She was not a success
Nor was she even a failure
For failure has a prerequisite
The successful cobble
The stones of failure
The rode integral
Finding that success can be trying
The people who fail the most are usually also those who are also the most successful. Exceedingly few people succeed on their first try. First comes trying. Then, comes practicing, or trying something different. As my daughter was growing up, I remember us watching Olympic figure skating, and she asked, “How do they do that?!” I answered, “Lots of practice.” I repeated, practiced, this response with her over the years. When she was about ten years old, she talked about wanting to play the guitar. Her Grandma got her a junior-sized guitar for her birthday. She picked it up and held it in a similar fashion as she had seen the folks she had admired play it. She immediately exclaimed, “It doesn't work!?” The guitar didn't play. She had thought that somehow just holding the guitar would somehow draw music out of her. I don't think she even tried after that. Not to worry, my daughter has tried many other things since then, and persistence is one of her strongest traits.
In trying, there is great wisdom in knowing the difference between when to hunker down and keep practicing the same thing and when to move onto something different. Some of this depends on balancing our desires to be a virtuoso at something and our desires to experience many different things, being a proverbial jack-of-all-trades. Being a virtuoso opens up new possibilities by being able to perform at a level that few, if any, can match. Taking a more liberal arts approach, you can learn at little bit of everything, though perhaps not be an expert in any particular field. This may strike some as indecisive, unfocused, or even lazy, but it takes advantage of a foundational principle of learning: we learn much more at the beginning of the learning curve than later in the learning curve. For many things in life, there are diminishing returns, less output per unit of effort, by doing/practicing the same thing over and over. By moving to areas with less mastery, we can harness the “first fruits” effect. By harvesting the low hanging fruits in many different fields, we can learn accelerate the total amount we learn. Plus, cross-fertilization of ideas and experiences is at the core of creativity: combining two or more things in a way to produce something new. Higher level learning is about making robust connections in the brain. Virtuosos achieve deep grooves in their brain and mastery of a particular skill at about 10,000 hours of practice. Of course, devoting 10,000 hours to a greater variety of activities may not produce similarly deep grooves in specific areas of the brain, but perhaps more robust, complex connections. Perhaps the connection between these two different approaches is persisting in a level of challenge that develops and strengthens brain connections. The virtuoso is challenged by a necessarily greater singularity of focus. The jack-of-all-trades is challenged by the awkwardness of regularly venturing into new fields and having to make sense of much new information. Both require patience, which I consider the mother of all virtues.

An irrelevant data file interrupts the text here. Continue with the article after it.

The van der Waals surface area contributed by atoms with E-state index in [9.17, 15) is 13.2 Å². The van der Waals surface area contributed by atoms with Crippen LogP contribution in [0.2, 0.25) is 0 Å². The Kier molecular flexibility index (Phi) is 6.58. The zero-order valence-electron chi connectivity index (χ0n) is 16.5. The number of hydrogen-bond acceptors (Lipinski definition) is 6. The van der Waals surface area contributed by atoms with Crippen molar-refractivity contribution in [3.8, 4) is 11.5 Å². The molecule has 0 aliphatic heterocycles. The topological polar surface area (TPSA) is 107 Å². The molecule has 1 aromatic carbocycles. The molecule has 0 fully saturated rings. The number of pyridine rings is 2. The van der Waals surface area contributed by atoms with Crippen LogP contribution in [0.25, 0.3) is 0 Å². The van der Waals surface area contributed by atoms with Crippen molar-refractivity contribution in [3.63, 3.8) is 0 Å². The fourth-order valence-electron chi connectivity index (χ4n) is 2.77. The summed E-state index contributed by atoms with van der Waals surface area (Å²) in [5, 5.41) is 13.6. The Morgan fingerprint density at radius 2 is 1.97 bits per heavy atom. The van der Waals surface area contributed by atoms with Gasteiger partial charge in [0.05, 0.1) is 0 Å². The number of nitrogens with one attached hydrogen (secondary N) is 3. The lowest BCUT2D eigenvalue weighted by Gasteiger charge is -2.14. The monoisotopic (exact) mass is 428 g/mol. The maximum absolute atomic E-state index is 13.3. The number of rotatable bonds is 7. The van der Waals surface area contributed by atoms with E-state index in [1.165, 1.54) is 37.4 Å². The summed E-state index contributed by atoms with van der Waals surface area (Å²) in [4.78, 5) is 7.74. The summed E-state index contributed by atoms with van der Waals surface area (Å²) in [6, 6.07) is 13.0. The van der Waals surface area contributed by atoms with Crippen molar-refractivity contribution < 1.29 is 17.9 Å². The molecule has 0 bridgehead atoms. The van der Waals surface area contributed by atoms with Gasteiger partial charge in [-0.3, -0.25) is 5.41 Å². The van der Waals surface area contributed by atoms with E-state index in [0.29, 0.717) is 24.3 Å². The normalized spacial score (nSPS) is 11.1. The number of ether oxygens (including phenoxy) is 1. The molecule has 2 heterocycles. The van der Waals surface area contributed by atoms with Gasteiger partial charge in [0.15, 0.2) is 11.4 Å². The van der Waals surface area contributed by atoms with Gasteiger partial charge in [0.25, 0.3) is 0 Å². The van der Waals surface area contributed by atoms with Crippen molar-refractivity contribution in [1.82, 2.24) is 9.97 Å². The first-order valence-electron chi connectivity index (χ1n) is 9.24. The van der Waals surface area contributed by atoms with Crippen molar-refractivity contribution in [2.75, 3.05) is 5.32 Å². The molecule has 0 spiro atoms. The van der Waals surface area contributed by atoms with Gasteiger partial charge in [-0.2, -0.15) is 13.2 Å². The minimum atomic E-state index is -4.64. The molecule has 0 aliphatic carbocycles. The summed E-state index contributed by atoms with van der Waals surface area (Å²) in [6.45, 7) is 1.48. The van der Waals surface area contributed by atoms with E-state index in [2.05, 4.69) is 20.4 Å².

In western civilization, great value is placed on specialization, so that you have easily identifiable, easily marketable skills to navigate “successful” careers. I think that shifting our balance toward trying things new would produce greater returns in quality of life, perhaps be challenging what is meant by “success.” Of course, much is perspective. Thomas Edison tried 10,000 materials to perfect a light bulb filament. When asked whether he thought that represented a waste of time, he declared that he had learned 9,999 ways not to make a light bulb filament. I am with good old Tom, that in if we approach life with a positive attitude toward the trying task of learning, nothing will be wasted. And even then, if you enjoy time wasted, it's not time wasted. This I have learned — and keep trying to remember…